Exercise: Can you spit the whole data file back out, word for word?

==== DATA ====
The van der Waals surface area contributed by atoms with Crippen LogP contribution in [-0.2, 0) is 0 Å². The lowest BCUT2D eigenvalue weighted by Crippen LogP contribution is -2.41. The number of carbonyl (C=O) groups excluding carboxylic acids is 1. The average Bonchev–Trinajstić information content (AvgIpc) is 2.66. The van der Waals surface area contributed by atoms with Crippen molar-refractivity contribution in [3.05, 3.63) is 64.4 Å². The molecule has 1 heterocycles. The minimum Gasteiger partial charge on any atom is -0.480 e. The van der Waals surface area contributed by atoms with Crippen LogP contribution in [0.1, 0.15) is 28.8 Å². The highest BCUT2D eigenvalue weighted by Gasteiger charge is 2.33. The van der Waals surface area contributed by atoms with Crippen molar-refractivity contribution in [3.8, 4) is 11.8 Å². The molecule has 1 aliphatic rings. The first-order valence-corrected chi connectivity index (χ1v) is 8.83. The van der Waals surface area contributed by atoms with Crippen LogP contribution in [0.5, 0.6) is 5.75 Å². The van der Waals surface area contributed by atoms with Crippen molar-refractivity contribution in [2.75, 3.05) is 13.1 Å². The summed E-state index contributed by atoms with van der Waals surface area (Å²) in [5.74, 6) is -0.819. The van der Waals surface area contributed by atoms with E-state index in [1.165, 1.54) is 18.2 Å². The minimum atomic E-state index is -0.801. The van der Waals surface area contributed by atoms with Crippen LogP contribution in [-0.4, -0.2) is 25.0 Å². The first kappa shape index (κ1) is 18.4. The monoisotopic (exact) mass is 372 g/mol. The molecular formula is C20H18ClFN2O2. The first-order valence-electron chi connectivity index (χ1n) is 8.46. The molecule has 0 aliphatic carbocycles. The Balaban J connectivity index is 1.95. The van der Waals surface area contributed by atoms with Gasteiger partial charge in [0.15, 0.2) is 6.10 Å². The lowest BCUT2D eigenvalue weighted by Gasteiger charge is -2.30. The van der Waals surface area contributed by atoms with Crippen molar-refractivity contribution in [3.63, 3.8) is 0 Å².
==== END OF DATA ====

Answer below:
The van der Waals surface area contributed by atoms with Crippen LogP contribution in [-0.2, 0) is 0 Å². The lowest BCUT2D eigenvalue weighted by Crippen LogP contribution is -2.41. The number of carbonyl (C=O) groups excluding carboxylic acids is 1. The average Bonchev–Trinajstić information content (AvgIpc) is 2.66. The van der Waals surface area contributed by atoms with Crippen molar-refractivity contribution in [3.05, 3.63) is 64.4 Å². The molecule has 1 heterocycles. The minimum Gasteiger partial charge on any atom is -0.480 e. The van der Waals surface area contributed by atoms with Crippen LogP contribution in [0.1, 0.15) is 28.8 Å². The highest BCUT2D eigenvalue weighted by Gasteiger charge is 2.33. The van der Waals surface area contributed by atoms with Crippen molar-refractivity contribution in [3.8, 4) is 11.8 Å². The molecule has 1 aliphatic rings. The first-order valence-corrected chi connectivity index (χ1v) is 8.83. The van der Waals surface area contributed by atoms with Crippen LogP contribution in [0.5, 0.6) is 5.75 Å². The van der Waals surface area contributed by atoms with Crippen molar-refractivity contribution in [2.75, 3.05) is 13.1 Å². The summed E-state index contributed by atoms with van der Waals surface area (Å²) in [5.74, 6) is -0.819. The van der Waals surface area contributed by atoms with E-state index in [1.165, 1.54) is 18.2 Å². The minimum atomic E-state index is -0.801. The van der Waals surface area contributed by atoms with Crippen LogP contribution in [-0.4, -0.2) is 25.0 Å². The first kappa shape index (κ1) is 18.4. The monoisotopic (exact) mass is 372 g/mol. The molecular formula is C20H18ClFN2O2. The first-order valence-electron chi connectivity index (χ1n) is 8.46. The molecule has 0 aliphatic carbocycles. The Balaban J connectivity index is 1.95. The van der Waals surface area contributed by atoms with Gasteiger partial charge in [0.15, 0.2) is 6.10 Å². The lowest BCUT2D eigenvalue weighted by Gasteiger charge is -2.30. The van der Waals surface area contributed by atoms with Crippen molar-refractivity contribution in [3.63, 3.8) is 0 Å².